In Nathaniel Hawthorne's short story "The Birthmark," what difference would it make if the mark on Georgiana's cheek were shaped differently?  

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Stephen Holliday | College Teacher | (Level 1) Distinguished Educator

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Because one of the principal themes of Hawthorne's "The Birthmark" is the conflict between nature and science, the shape of Georgiana's birthmark--a small, delicate hand--is crucial to Hawthorne's argument in this story.  

At the very beginning of the story, Aylmer--a man of pure science--mentions to Georgiana that the birthmark might be removed, calling it

this slightest possible defect, which we hesitate whether to term a defect or a beauty, shocks me, as being the visible mark of earthly imperfection.

Of course, at this point, we do not know anything specific about the birthmark, but if we consider Aylmer's reaction to it, we much conclude that the birthmark might be considered a "defect" in an otherwise perfect face.  More important, though, Aylmer's view that the birthmark is a defect establishes the conflict between science and nature.

This conflict is made clear when Hawthorne actually describes the nature of the birthmark and other people's reaction to it:

Its shape bore not a little similarity to the human hand, though of the smallest pygmy size. . . . Many a desperate swain would have risked life for the privilege of pressing his lips to the mysterious hand.

The shape of the birthmark becomes increasingly important as the story progresses when it is clear that Aylmer, representing science, becomes obsessed with eradicating a mark that, for other men, is an object of delight.  And it's shape becomes very important as a symbol of nature.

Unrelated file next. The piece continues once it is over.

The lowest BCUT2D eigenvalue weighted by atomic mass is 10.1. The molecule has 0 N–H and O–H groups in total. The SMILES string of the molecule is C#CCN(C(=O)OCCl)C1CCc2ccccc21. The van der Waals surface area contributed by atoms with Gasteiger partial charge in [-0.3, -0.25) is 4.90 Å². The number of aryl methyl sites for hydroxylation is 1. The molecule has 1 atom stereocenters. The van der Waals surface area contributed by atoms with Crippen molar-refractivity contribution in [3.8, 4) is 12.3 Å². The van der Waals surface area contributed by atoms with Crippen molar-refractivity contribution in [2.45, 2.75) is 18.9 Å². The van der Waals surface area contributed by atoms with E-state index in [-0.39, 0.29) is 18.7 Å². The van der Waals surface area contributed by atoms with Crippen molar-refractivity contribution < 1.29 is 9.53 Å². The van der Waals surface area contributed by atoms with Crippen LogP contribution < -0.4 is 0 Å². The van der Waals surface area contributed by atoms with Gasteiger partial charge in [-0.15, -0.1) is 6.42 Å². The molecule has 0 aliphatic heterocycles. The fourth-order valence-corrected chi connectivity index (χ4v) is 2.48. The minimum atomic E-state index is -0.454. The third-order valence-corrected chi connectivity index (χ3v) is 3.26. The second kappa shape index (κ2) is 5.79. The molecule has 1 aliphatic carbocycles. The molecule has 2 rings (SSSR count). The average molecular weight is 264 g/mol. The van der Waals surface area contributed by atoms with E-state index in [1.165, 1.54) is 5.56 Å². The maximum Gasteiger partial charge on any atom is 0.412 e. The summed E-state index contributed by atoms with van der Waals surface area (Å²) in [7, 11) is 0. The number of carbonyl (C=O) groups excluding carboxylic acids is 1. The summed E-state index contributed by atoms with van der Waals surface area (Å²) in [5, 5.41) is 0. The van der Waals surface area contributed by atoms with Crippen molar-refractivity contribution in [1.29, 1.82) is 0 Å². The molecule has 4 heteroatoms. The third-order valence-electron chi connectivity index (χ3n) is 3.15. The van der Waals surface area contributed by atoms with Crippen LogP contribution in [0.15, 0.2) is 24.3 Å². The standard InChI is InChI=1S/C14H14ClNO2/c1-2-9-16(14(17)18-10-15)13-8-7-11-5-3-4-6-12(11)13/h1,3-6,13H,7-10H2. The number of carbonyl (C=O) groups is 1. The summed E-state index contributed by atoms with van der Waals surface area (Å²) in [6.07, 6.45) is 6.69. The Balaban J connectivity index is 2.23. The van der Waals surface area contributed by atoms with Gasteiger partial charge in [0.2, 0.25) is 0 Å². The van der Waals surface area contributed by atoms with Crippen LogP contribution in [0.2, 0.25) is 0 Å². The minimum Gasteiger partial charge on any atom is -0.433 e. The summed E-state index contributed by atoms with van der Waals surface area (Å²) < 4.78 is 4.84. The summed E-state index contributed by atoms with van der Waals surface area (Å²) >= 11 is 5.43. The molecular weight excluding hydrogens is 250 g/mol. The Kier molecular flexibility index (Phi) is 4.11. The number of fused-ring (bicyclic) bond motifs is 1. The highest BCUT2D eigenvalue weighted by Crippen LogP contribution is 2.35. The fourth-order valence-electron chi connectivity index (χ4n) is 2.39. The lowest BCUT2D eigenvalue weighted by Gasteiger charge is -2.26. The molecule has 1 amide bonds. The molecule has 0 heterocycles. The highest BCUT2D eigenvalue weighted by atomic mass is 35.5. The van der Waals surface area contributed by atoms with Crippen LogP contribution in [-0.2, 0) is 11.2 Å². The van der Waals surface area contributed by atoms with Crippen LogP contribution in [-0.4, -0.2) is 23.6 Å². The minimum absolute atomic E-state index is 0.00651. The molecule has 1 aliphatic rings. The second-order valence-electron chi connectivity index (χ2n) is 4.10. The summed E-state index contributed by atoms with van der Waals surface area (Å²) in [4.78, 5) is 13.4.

In Hawthorne's lifetime, scientific knowledge was expanding at a great rate, but Hawthorne, drawn to transcendentalism, which emphasized the power of nature and the value of natural life, used the story to further the argument that nature was not only more powerful than man and science but also that tampering with nature could not lead to a good result.  In the context of the conflict between science and nature, then, the shape of Georgiana's birthmark--the "hand" of nature--is the symbolic representation of nature's ability to create.  A different shape--a cloverleaf, a circle, an unidentifiable blotch--would not have carried with it the creative power of the shape of a hand.

The birthmark's shape, then, is crucial to the conflict at the heart of the story because it represents the power of nature over mankind, a power that becomes clear when, at the end of the story, Aylmer, despite his best science, not only cannot rid Georgiana of the birthmark but also kills her in the process of its failed removal.

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